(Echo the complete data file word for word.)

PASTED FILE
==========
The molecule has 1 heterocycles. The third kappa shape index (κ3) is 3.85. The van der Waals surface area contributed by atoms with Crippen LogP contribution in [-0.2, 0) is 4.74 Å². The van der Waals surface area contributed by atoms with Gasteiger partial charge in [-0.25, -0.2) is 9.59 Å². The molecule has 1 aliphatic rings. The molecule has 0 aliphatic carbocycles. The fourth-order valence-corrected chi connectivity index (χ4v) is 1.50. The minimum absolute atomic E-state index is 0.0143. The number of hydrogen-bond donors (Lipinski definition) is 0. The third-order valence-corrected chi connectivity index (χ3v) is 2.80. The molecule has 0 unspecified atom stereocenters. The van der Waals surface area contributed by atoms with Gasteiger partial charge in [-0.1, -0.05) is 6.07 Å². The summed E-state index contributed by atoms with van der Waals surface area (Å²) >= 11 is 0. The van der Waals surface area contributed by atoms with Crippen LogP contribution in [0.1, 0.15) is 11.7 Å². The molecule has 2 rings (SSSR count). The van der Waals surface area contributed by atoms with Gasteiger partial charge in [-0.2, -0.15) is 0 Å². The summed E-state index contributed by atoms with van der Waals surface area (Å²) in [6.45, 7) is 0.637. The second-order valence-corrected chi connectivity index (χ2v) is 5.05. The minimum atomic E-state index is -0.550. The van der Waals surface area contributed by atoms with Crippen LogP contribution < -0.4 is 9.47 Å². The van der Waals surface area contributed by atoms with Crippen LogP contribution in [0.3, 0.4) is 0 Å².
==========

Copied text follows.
The molecule has 1 heterocycles. The third kappa shape index (κ3) is 3.85. The van der Waals surface area contributed by atoms with Crippen LogP contribution in [-0.2, 0) is 4.74 Å². The van der Waals surface area contributed by atoms with Gasteiger partial charge in [-0.25, -0.2) is 9.59 Å². The molecule has 1 aliphatic rings. The molecule has 0 aliphatic carbocycles. The fourth-order valence-corrected chi connectivity index (χ4v) is 1.50. The minimum absolute atomic E-state index is 0.0143. The number of hydrogen-bond donors (Lipinski definition) is 0. The third-order valence-corrected chi connectivity index (χ3v) is 2.80. The molecule has 0 unspecified atom stereocenters. The van der Waals surface area contributed by atoms with Gasteiger partial charge in [-0.1, -0.05) is 6.07 Å². The summed E-state index contributed by atoms with van der Waals surface area (Å²) >= 11 is 0. The van der Waals surface area contributed by atoms with Crippen LogP contribution in [0.1, 0.15) is 11.7 Å². The molecule has 2 rings (SSSR count). The van der Waals surface area contributed by atoms with Gasteiger partial charge in [-0.2, -0.15) is 0 Å². The summed E-state index contributed by atoms with van der Waals surface area (Å²) in [6.45, 7) is 0.637. The second-order valence-corrected chi connectivity index (χ2v) is 5.05. The minimum atomic E-state index is -0.550. The van der Waals surface area contributed by atoms with Crippen LogP contribution < -0.4 is 9.47 Å². The van der Waals surface area contributed by atoms with Crippen LogP contribution in [0.3, 0.4) is 0 Å².